Wednesday, January 19, 2011
Adipose tissue is derived from lipoblasts. Its main role is to store energy in the form of fat, although it also cushions and insulates the body.
Obesity or being overweight in humans and most animals does not depend on body weight but on the amount of body fat—to be specific, adipose tissue.
Two types of adipose tissue exist: white adipose tissue (WAT) and brown adipose tissue (BAT). Adipose tissue also serves as an important endocrine organ by producing hormones such as leptin, resistin, and the cytokine.
The formation of adipose tissue appears to be controlled by the adipose gene. Adipose tissue was first identified by the Swiss naturalist Conrad Gessner in 1551.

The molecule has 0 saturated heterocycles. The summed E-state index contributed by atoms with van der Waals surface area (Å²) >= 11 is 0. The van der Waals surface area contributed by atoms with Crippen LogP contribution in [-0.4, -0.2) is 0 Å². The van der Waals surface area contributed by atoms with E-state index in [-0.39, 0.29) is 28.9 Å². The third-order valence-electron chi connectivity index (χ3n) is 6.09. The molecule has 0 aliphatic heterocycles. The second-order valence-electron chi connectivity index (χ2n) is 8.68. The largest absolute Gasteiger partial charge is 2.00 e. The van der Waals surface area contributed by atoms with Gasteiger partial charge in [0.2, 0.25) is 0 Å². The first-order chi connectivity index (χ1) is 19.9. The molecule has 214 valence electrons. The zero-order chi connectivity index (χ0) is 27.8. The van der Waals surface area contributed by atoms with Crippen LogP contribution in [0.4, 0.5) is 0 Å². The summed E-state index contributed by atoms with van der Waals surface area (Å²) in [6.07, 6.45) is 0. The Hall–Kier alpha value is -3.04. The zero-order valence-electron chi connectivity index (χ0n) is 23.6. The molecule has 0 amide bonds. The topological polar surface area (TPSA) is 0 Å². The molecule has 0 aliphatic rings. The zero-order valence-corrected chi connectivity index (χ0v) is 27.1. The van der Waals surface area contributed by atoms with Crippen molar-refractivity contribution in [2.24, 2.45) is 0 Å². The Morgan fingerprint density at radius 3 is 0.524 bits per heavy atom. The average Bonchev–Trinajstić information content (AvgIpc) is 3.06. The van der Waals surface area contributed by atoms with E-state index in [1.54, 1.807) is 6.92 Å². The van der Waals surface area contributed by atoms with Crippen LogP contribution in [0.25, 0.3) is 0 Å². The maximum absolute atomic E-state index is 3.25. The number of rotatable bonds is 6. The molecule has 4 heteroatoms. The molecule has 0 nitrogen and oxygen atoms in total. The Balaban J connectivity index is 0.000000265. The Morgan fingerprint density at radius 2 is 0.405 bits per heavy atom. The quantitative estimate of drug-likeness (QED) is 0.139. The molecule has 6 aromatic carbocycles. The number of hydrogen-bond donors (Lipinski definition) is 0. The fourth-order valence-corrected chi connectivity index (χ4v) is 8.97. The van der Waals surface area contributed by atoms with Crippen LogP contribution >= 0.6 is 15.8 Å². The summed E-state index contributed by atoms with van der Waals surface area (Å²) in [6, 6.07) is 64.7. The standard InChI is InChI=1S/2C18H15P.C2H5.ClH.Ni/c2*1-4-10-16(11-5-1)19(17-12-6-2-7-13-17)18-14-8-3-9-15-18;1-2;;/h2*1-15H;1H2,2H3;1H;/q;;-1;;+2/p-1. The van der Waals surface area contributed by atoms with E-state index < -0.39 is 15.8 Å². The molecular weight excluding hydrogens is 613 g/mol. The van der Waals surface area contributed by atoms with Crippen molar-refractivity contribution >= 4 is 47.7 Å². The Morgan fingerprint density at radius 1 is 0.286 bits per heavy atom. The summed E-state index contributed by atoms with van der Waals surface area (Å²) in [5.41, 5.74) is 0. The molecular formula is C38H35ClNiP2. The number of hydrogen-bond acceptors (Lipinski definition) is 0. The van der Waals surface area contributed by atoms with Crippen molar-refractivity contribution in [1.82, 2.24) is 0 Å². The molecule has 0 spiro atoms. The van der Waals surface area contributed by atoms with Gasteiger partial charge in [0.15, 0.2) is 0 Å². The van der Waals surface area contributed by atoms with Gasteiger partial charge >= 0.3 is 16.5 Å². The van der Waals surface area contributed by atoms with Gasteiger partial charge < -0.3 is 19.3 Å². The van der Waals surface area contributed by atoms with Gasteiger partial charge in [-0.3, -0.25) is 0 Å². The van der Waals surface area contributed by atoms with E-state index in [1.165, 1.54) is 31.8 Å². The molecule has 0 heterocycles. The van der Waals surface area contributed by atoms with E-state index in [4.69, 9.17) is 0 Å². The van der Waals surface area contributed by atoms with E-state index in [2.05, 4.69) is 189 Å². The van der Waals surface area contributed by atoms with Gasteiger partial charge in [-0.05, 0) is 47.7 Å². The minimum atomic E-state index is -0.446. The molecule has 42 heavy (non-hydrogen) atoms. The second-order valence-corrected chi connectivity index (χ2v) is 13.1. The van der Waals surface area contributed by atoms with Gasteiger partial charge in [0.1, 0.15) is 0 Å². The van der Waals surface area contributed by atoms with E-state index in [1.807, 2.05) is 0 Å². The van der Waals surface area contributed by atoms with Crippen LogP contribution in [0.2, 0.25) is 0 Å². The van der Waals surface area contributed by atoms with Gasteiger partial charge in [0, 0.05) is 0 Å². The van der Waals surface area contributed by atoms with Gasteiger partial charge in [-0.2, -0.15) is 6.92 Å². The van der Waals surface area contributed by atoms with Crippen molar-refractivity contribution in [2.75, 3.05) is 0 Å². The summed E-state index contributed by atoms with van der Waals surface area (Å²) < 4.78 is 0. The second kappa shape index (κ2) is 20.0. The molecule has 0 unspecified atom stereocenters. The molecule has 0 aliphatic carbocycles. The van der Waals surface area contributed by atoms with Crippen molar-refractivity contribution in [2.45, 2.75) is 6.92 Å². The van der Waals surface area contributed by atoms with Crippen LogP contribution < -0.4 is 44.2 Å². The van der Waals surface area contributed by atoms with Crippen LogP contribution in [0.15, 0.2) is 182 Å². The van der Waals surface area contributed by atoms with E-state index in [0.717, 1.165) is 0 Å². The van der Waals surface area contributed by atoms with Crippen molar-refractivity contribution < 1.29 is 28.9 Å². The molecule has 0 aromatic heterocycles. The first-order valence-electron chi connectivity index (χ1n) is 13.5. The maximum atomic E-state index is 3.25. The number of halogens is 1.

In a severely obese person, excess adipose tissue hanging downward from the abdomen is referred to as a panniculus (or pannus).
A panniculus complicates surgery of the morbidly obese. The panniculus may remain as a literal "apron of skin" if a severely obese person quickly loses large amounts of fat (a common result of gastric bypass surgery).
This condition cannot be effectively corrected through diet and exercise alone, as the panniculus consists of adipocytes and other supporting cell types shrunken to their minimum volume and diameter.
Reconstructive surgery is one method of treatment.